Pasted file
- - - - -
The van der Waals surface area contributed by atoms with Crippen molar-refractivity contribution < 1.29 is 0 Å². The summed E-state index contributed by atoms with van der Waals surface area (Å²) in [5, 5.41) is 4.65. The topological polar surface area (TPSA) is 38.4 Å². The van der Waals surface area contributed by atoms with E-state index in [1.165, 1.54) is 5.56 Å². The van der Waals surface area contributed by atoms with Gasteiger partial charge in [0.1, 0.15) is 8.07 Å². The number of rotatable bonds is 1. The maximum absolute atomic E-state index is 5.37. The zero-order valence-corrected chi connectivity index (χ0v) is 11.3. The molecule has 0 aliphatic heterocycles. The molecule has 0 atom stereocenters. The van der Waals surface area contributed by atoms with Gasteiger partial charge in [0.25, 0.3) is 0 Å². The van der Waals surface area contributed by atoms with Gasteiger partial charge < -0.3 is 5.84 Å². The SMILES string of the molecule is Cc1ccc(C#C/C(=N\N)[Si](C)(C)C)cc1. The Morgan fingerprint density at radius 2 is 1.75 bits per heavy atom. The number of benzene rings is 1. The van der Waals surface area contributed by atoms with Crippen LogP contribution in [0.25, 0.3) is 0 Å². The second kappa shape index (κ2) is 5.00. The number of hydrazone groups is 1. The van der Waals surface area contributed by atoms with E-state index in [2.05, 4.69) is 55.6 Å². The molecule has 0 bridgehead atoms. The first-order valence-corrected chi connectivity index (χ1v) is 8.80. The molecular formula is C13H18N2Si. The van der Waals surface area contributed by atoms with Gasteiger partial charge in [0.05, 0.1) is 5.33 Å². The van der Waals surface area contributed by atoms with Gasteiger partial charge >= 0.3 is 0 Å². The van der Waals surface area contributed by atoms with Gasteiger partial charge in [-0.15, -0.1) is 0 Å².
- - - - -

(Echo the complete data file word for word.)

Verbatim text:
The van der Waals surface area contributed by atoms with Crippen molar-refractivity contribution < 1.29 is 0 Å². The summed E-state index contributed by atoms with van der Waals surface area (Å²) in [5, 5.41) is 4.65. The topological polar surface area (TPSA) is 38.4 Å². The van der Waals surface area contributed by atoms with E-state index in [1.165, 1.54) is 5.56 Å². The van der Waals surface area contributed by atoms with Gasteiger partial charge in [0.1, 0.15) is 8.07 Å². The number of rotatable bonds is 1. The maximum absolute atomic E-state index is 5.37. The zero-order valence-corrected chi connectivity index (χ0v) is 11.3. The molecule has 0 aliphatic heterocycles. The molecule has 0 atom stereocenters. The van der Waals surface area contributed by atoms with Gasteiger partial charge in [0.25, 0.3) is 0 Å². The van der Waals surface area contributed by atoms with Gasteiger partial charge < -0.3 is 5.84 Å². The SMILES string of the molecule is Cc1ccc(C#C/C(=N\N)[Si](C)(C)C)cc1. The Morgan fingerprint density at radius 2 is 1.75 bits per heavy atom. The number of benzene rings is 1. The van der Waals surface area contributed by atoms with Crippen LogP contribution in [0.25, 0.3) is 0 Å². The second kappa shape index (κ2) is 5.00. The number of hydrazone groups is 1. The van der Waals surface area contributed by atoms with E-state index in [2.05, 4.69) is 55.6 Å². The molecule has 0 bridgehead atoms. The first-order valence-corrected chi connectivity index (χ1v) is 8.80. The molecular formula is C13H18N2Si. The van der Waals surface area contributed by atoms with Gasteiger partial charge in [0.05, 0.1) is 5.33 Å². The van der Waals surface area contributed by atoms with Gasteiger partial charge >= 0.3 is 0 Å². The van der Waals surface area contributed by atoms with Gasteiger partial charge in [-0.15, -0.1) is 0 Å².